A recent story in Consumer Reports says health concerns about highly caffeinated energy drinks are justified. The magazine conducted tests of energy drinks and found that, per serving, some have as much as twice the caffeine found in a typical 8-oz cup of coffee.
Despite that, the labels frequently don’t reveal the caffeine levels. In tests of 27 top-selling energy drinks, Consumer Reports found that 11 did not list caffeine amounts.
Incident reports filed with the U.S. Food and Drug Administration have linked Monster Energy drink with five deaths in recent years. The FDA says the reports can’t establish a direct cause, because they don’t account for factors such as what other substances the people who died may have ingested.
But Consumer Reports cites other research suggesting that more than 13,000 people visit U.S. emergency rooms annually because of symptoms associated with energy drinks. Thousands more call regional poison control centers.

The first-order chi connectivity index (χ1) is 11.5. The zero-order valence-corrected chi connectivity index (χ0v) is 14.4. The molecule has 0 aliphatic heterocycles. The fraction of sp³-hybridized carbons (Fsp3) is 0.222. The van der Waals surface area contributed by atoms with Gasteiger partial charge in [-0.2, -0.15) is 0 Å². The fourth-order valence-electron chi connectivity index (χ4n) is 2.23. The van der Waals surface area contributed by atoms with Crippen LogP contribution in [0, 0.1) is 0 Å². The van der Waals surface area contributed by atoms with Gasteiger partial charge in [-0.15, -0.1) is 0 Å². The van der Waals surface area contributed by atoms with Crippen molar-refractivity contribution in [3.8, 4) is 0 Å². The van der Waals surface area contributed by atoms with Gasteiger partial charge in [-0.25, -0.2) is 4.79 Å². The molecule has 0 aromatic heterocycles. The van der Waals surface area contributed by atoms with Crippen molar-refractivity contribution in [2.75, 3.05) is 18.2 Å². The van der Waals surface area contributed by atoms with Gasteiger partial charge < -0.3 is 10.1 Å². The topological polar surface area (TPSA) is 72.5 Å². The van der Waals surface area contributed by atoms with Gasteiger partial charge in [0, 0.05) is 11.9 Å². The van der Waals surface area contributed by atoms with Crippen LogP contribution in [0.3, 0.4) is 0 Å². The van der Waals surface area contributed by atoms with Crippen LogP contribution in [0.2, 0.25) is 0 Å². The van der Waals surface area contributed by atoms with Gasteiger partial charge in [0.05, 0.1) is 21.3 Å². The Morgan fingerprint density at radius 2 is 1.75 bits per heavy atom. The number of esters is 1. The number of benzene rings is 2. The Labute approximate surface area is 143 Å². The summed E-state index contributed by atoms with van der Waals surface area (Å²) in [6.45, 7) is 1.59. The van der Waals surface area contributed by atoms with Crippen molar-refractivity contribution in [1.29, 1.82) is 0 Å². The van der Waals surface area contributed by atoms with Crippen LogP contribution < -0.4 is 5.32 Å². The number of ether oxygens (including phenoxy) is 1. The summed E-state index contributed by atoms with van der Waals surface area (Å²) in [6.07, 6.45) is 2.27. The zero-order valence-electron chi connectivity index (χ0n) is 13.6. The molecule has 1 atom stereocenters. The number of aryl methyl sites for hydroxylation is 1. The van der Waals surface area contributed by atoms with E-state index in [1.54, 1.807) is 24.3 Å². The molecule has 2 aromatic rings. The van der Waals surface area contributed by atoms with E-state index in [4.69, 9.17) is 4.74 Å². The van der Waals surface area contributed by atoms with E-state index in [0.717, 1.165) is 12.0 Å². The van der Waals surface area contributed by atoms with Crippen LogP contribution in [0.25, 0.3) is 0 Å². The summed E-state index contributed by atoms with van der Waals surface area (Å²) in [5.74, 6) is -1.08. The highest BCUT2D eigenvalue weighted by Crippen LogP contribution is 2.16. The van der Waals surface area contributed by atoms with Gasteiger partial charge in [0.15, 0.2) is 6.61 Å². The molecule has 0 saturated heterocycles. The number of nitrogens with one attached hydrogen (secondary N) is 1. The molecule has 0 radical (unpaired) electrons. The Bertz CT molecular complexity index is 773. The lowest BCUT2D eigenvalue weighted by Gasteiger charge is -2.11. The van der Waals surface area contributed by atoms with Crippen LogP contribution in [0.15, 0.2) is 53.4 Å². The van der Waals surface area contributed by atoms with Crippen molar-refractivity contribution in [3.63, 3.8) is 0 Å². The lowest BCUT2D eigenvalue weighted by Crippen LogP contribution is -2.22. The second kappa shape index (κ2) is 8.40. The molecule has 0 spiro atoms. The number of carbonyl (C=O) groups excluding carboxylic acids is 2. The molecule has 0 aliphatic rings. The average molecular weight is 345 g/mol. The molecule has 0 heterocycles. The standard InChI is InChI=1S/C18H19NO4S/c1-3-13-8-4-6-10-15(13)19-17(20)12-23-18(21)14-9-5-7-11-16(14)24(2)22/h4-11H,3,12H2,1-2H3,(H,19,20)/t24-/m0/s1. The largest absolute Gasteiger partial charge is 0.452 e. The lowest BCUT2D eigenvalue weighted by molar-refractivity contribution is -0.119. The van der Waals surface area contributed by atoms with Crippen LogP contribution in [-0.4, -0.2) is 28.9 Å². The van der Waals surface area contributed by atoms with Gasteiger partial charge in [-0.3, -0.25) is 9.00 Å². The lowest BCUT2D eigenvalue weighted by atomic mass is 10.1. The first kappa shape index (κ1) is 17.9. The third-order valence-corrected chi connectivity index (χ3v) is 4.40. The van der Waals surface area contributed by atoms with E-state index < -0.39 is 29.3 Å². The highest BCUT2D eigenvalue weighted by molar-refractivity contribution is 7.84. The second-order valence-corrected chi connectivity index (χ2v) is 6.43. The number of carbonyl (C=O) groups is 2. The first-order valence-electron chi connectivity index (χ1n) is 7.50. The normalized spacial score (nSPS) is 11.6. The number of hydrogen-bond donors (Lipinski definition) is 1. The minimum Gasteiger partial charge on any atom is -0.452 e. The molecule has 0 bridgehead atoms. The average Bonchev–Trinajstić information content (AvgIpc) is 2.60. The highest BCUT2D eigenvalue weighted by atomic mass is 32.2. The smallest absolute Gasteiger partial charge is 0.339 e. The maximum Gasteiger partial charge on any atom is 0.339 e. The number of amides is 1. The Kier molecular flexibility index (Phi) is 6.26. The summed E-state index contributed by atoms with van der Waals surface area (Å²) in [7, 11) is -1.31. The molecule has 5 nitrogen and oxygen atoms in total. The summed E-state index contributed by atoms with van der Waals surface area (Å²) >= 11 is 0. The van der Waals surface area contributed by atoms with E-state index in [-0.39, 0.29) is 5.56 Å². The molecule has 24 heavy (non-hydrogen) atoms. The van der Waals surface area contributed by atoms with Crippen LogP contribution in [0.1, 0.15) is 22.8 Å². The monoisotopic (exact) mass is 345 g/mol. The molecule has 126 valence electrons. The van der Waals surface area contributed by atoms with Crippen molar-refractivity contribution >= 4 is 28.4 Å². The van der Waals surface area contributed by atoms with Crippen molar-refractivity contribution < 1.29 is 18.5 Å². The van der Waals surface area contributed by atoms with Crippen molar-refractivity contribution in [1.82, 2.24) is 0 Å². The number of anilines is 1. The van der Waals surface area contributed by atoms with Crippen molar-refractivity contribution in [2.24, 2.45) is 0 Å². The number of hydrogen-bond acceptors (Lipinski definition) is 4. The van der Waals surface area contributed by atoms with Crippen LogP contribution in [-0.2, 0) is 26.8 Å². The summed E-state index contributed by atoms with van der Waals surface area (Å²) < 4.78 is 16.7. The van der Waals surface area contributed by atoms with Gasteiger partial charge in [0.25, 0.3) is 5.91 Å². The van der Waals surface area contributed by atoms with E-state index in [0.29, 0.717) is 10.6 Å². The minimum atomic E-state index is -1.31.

The mother of a 14-year-old girl who died after drinking two 24 oz cans of Monster Energy drink obtained the reports through a Freedom of Information request. The mother is now suing the manufacturer.
Consumer Reports notes that the energy drinks are becoming increasingly popular, “especially among teenagers and young adults who appear to be the target audience of an omnipresent advertising campaign extolling the health and wellness benefits of these products.”
Although the drinks may contain additional ingredients, the caffeine is most frequently associated with reported adverse reactions, include restlessness, tremors, palpitations, nervousness, and potential life-threatening heart rhythm changes.
See the story here: